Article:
My son knows that his father has a mental illness. In the past we lost our home because of my husband’s addiction and we had to explain it to our son. “Daddy does bad things sometimes not because he’s a bad person, but because he can’t help it. There is a part of Daddy’s brain that makes him do bad things even though he doesn’t want to. He is a good person, he’s just sick. Daddy needs to talk to a doctor to help him with that. He can’t get better on his own.”

Now that I have asked my husband to leave our home and go get help for his addiction separate from our family, we must explain that to our son as well. “Momma and Daddy love you more than anything. You didn’t do anything wrong, you are a wonderful little boy. Daddy is sick and he needs some time alone with a doctor to get better. It might be a long time, but he can still visit  sometimes and you can call him every day.”

 

The biggest part of all of this is making sure that my son has healthy coping skills to deal with everything he is going through. Having a parent who is an addict is stressful for a child and it makes them very sad and it makes them very angry. They have every right to be sad and angry. If they don’t have the ability to talk about their feelings in a safe and loving place, then they are more likely to become addicts themselves later on. My son has to know that there are better ways of managing his emotions, I have to teach him that.

 

As he gets older, I’ll have to talk to him even more. Before he has the chance to view porn, I have to be there to tell him the dangerous part of it. Before he has the chance to drink alcohol, I have to be there to tell him why it is more risky to him than it is to his peers.

I won’t lie to him, I won’t downplay how good the high feels. But he has to know that there is a crash further down the road, a crash that is not worth the initial high. He has to understand that while some of his friends might be able to do these things in moderation, it will be harder for him to control himself and its probably safer for him to just abstain from risky behavior.

 

Most importantly, he also has to know that I’ll be there for him if he screws up. I don’t want him to be an addict. I hope more than anything that he will be smart about his choices but, if he makes a mistake, I will still love him. I will still support him. I will still be there for him. No matter what. Because I am his mother. Nothing he could do would make me ever stop loving him.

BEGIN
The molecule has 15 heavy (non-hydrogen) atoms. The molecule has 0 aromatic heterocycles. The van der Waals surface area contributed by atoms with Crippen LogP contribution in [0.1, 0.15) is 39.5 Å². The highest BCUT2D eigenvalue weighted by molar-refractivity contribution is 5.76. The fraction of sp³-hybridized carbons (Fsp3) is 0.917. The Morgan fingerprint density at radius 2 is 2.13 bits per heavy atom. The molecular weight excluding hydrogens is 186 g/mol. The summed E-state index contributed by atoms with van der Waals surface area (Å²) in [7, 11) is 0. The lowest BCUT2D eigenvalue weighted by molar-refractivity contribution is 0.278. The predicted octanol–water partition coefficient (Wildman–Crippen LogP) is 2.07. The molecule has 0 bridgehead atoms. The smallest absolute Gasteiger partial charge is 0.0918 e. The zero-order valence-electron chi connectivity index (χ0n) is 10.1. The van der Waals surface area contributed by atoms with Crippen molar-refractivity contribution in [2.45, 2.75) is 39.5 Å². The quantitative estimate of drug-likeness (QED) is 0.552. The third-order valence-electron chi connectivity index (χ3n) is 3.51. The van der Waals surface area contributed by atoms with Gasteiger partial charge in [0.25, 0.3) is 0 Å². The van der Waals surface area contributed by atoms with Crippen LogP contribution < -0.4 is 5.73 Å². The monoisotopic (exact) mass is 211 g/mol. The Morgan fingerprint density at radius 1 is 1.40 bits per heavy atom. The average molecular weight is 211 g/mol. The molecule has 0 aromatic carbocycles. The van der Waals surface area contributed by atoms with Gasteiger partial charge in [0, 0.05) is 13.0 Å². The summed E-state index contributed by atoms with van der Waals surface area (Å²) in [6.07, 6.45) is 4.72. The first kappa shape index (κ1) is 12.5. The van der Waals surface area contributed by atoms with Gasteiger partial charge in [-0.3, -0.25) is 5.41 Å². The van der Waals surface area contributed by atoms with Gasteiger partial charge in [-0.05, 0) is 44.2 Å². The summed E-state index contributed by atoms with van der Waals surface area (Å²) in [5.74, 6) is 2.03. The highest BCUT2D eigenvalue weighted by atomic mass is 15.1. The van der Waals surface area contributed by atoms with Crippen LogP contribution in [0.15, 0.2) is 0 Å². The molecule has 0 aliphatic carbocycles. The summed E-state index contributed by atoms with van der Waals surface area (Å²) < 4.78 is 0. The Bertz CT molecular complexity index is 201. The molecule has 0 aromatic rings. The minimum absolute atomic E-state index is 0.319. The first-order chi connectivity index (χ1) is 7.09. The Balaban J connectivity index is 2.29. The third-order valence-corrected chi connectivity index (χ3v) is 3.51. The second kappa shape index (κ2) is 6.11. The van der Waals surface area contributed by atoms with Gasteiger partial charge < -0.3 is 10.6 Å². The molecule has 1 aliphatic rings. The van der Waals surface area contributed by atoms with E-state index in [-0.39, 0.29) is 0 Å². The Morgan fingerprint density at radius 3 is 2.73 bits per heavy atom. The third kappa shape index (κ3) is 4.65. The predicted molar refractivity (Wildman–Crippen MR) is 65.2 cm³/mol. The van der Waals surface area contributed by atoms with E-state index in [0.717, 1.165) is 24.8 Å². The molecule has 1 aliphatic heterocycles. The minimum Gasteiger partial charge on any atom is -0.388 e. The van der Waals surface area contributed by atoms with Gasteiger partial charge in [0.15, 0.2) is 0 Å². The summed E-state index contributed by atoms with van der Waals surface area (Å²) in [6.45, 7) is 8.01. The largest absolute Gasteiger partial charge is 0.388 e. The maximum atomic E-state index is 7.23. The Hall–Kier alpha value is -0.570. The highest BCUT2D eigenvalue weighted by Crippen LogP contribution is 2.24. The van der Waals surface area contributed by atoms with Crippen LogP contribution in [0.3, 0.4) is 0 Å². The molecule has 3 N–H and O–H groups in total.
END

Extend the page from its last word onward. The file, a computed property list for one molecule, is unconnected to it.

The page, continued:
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2 Comments to Raising Children of Addicts

  1. Purple Ella says:

    ‘Besides this, addicts are narcissists. Healthy people know that other people matter. Healthy people have empathy. Healthy people understand that no one’s life is perfect. Addicts believe that they are more important, more deserving than others. Addicts place themselves above all others and, try as a recovering addict might, they never fully understand the pain that they cause other people. Addicts believe that their lot in life is somehow worse than everyone else’s and thats part of what drives them to believe that they deserve more than others.’
    Firstly I’m sorry that you’ve had to deal with the fallout of addiction. However I have to take issue with the above. My Dad was an addict and I have had issues with addiction too. I have empathy, I know other people matter (often I consider that they matter more than me) I definitely understand that no-ones life is perfect, and I do not considering myself more important or deserving than others. I have placed others above me all my life, and it is this strain that has caused my illness. Yes an illness, not a personality defect, or screw up as you indicate with this diatribe of nasty descriptive text. Honestly I think perhaps the empathy lacking here is with you?

    • suzyhomeschooler says:

      As I already responded to your comment on my Facebook page, I feel that addiction is a mental illness, and I know I’m not alone in my belief that narcissism is a symptom of that illness. Based on my reading, many doctors would agree with me about this.
      Also, it is worth noting that many 12-step recovery programs discuss the self-centeredness and narcissism that tend to go hand in hand with addiction.
      Thank you again for reading and taking the time to comment. I always welcome others differing opinions when presented civilly.